Best known for his genius in art and architecture, Michelangelo was also an accomplished author of homoerotic poetry.
The bisexual Lord Byron treated many of his homosexual love affairs in his poetry, encoding them by the use of classical references or by purporting that they were affairs with women.
Before Stonewall, censorship of the theater caused authors to encode homosexual content in publicly-presented plays.
Combining elements of incongruity, theatricality, and exaggeration, camp is a form of humor that helps homosexuals cope with a hostile environment.
Sri Lankan-Canadian writer Shyam Selvadurai has emerged as a significant figure in post-colonial and gay writing by virtue of the style, wit, and perspicacity of his three novels.
There has always been homosexual involvement in American musical theatre and a homosexual sensibility even in straight musicals, and recently the Broadway musical has welcomed openly homosexual themes and situations.
The African-American gay male literary tradition consists of a substantial body of texts and includes some of the most gifted writers of the twentieth century.
A vigorous gay and lesbian literature emerged in the Philippines in the last two decades of the twentieth century.
On October 25, 2012, President Obama endorsed Referendum 74 in Washington, Question 1 in Maine, and Question 6 in Maryland, all of which would grant equal marriage rights to same-sex couples. He had previously indicated his opposition to the proposed constitutional amendment in Minnesota that would ban same-sex marriage.
In Washington, the Seattle Post-Intelligencer reported that Obama for America spokesman Paul Bell released the following statement: "While the president does not weigh in on every single ballot measure in every state, the president believes in treating everyone fairly and equally, with dignity and respect. Washington's same-sex marriage law would treat all Washington couples equally, and that is why the President supports a vote to approve Referendum 74."
Similar statements were released in regard to the Maine and Maryland campaigns.
In April, the Obama campaign released a statement opposing the Minnesota amendment: ""[T]he Minnesota ballot initiative . . . would single out and discriminate against committed gay and lesbian couples--and that's why the President does not support it."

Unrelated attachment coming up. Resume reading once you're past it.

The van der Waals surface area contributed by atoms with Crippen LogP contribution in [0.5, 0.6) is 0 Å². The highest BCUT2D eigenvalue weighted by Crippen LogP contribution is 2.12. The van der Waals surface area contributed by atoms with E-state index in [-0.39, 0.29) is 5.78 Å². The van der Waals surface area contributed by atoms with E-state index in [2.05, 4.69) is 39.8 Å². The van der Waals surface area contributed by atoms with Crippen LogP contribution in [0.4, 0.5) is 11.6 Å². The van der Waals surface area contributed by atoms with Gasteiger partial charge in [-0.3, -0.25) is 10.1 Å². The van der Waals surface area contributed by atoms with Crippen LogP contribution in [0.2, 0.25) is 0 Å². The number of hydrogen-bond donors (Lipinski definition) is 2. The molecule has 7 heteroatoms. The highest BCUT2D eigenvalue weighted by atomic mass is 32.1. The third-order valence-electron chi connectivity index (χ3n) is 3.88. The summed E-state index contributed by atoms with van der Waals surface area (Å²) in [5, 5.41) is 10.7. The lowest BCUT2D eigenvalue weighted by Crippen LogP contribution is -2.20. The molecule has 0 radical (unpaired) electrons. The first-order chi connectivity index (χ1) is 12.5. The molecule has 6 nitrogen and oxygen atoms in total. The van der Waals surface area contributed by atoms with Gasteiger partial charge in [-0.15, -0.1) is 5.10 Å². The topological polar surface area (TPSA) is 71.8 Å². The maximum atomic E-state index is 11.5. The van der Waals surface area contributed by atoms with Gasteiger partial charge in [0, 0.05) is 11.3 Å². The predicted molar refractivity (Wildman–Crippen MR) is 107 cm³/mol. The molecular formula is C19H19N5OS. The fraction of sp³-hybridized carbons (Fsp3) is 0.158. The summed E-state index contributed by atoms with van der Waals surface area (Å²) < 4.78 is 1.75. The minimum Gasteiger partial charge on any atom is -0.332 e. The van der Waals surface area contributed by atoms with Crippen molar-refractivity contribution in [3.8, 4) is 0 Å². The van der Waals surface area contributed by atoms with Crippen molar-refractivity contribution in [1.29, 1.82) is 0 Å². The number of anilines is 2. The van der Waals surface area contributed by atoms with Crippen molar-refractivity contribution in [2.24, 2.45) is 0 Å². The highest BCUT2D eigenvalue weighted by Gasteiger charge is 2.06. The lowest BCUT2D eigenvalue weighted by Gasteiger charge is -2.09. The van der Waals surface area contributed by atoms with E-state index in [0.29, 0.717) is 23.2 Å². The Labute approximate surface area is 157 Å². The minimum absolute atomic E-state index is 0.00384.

Of President Obama's announcement on October 25, Freedom to Marry's Evan Wolfson issued the following comment: "Today President Obama added a strong and personal 'I do' to voters still making up their minds on whether to support the freedom to marry in Maine, Maryland, and Washington this election, and Freedom to Marry applauds the president's moral leadership in standing up for families, fairness, and freedom."
He added, "As the president said in May, 'Same-sex couples should be able to get married . . . when we think about our faith, it's also the golden rule.' The right thing to do on these ballot-measures is to vote to treat others just as you would want to be treated--and let loving and committed couples share in the freedom to marry."
Meanwhile, President Obama figures prominently in a radio ad receiving saturation play in Maryland. The ad, targeted to African-American voters, may be heard below.
Finally, in an interview with MTV on October 26, 2012, President Obama predicted that the Defense of Marriage Act will be overturned by the Supreme Court of the United States.
He also said that "the evolution that's taking place in this country will get us to a place where we are going to be recognizing everybody fairly and I'm very proud of that fact that as president I've got a track record of not just talking the talk on this, but walking the walk: ending Don't Ask, Don't Tell, making sure that federal employees are treated equally when it comes to their partners, and I'm going to keep pushing as hard as I can."
An excerpt from the interview may be viewed below, courtesy of Towleroad.
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